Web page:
One of the nation's largest art fairs, Art Basel, opens this week in Miami. But days before the fair launches in Miami Beach, the party had already started across the bridge, in Miami's Wynwood neighborhood.
Art Basel begins this week, and WLRN will be your guide. In a special hour hosted by WLRN's arts editor, Alicia Zuckerman, we give you tips on what to see, and how. Plus we look at the fair's history and how it's shaped Miami.
Just two blocks west of Federal Highway in Fort Lauderdale, progressive metal band Neolythyc is rehearsing in a cramped, dark, converted garage. The rehearsal space is just a stone's-throw from Holiday Park, the last known address of jazz legend Jaco Pastorius.
The four members of Neolythyc are all 17 years old, born nearly a decade after Pastorius's death in 1987. But bass player Jerry Caceres refers to Jaco as "one of the old homies from down the block."
Forty-five-year-old Tammy Goss is sitting on a park bench in a small patch of green wedged between Dixie Highway and the FEC railroad tracks. Staring down from the southeast wall of the corner community center is a huge blue-toned mural of a man's face, his fingers curled around an electric bass guitar. She knows his name.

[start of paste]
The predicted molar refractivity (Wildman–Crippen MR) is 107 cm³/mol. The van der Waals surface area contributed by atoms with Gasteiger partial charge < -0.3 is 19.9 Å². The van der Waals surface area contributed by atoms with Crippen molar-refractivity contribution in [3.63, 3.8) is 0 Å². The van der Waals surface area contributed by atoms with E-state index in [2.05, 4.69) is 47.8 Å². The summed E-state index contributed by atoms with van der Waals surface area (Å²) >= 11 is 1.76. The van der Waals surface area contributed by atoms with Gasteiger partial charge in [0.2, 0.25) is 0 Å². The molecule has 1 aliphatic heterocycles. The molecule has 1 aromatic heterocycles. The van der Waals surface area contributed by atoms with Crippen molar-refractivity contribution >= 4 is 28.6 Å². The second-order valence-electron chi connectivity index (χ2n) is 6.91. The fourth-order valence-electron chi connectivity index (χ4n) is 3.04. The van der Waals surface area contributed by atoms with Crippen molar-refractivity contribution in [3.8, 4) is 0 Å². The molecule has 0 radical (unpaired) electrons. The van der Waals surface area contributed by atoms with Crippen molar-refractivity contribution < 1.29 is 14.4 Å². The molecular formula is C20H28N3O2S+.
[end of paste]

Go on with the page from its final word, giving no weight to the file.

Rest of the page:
“Jaco Pastorius, I think,” says Goss.
But that's all she really knows about John Francis Pastorius III.
You may notice a growing buzz of activity--especially in Midtown, the Design District and Miami Beach--that signals that a week (or more) of art appreciation, parties and sensory overload is almost here. The height of activity is next Wednesday, Dec. 5 through Sunday, Dec. 9, but gallery openings and other events are already starting.
Below are are seven signs that Art Basel is upon us.
The Miami Herald's headquarters on Biscayne Bay has been sold to a developer who wants to tear it down. Historic preservationists are working to stop the demolition, saying the hulking, boxy building is a prime example of Miami Modern architecture from the 50's and 60's. NPR interviewed demolition proponents — including some prominent architects — who say it's a clumsy building with no sense of style and not a "MiMo" design worth saving: